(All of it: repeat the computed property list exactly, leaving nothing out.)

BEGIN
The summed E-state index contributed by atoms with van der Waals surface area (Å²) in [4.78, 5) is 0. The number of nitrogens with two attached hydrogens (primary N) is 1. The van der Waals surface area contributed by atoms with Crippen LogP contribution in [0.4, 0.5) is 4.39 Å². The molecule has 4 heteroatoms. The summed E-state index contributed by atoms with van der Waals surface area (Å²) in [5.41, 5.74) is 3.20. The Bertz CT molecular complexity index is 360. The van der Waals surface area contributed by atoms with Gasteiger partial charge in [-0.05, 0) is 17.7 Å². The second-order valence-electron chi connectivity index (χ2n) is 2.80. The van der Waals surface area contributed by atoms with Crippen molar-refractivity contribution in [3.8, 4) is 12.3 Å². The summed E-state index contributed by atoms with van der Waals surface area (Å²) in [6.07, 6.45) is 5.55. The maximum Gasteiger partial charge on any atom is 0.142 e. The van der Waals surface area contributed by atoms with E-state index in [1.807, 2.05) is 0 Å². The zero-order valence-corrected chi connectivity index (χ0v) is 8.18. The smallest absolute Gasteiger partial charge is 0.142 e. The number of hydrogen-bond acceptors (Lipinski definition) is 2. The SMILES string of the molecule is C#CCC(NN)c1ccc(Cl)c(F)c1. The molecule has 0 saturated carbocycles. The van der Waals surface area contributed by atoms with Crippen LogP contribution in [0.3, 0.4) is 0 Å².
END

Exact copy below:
The summed E-state index contributed by atoms with van der Waals surface area (Å²) in [4.78, 5) is 0. The number of nitrogens with two attached hydrogens (primary N) is 1. The van der Waals surface area contributed by atoms with Crippen LogP contribution in [0.4, 0.5) is 4.39 Å². The molecule has 4 heteroatoms. The summed E-state index contributed by atoms with van der Waals surface area (Å²) in [5.41, 5.74) is 3.20. The Bertz CT molecular complexity index is 360. The van der Waals surface area contributed by atoms with Gasteiger partial charge in [-0.05, 0) is 17.7 Å². The second-order valence-electron chi connectivity index (χ2n) is 2.80. The van der Waals surface area contributed by atoms with Crippen molar-refractivity contribution in [3.8, 4) is 12.3 Å². The summed E-state index contributed by atoms with van der Waals surface area (Å²) in [6.07, 6.45) is 5.55. The maximum Gasteiger partial charge on any atom is 0.142 e. The van der Waals surface area contributed by atoms with E-state index in [1.807, 2.05) is 0 Å². The zero-order valence-corrected chi connectivity index (χ0v) is 8.18. The smallest absolute Gasteiger partial charge is 0.142 e. The number of hydrogen-bond acceptors (Lipinski definition) is 2. The SMILES string of the molecule is C#CCC(NN)c1ccc(Cl)c(F)c1. The molecule has 0 saturated carbocycles. The van der Waals surface area contributed by atoms with Crippen LogP contribution in [0.3, 0.4) is 0 Å².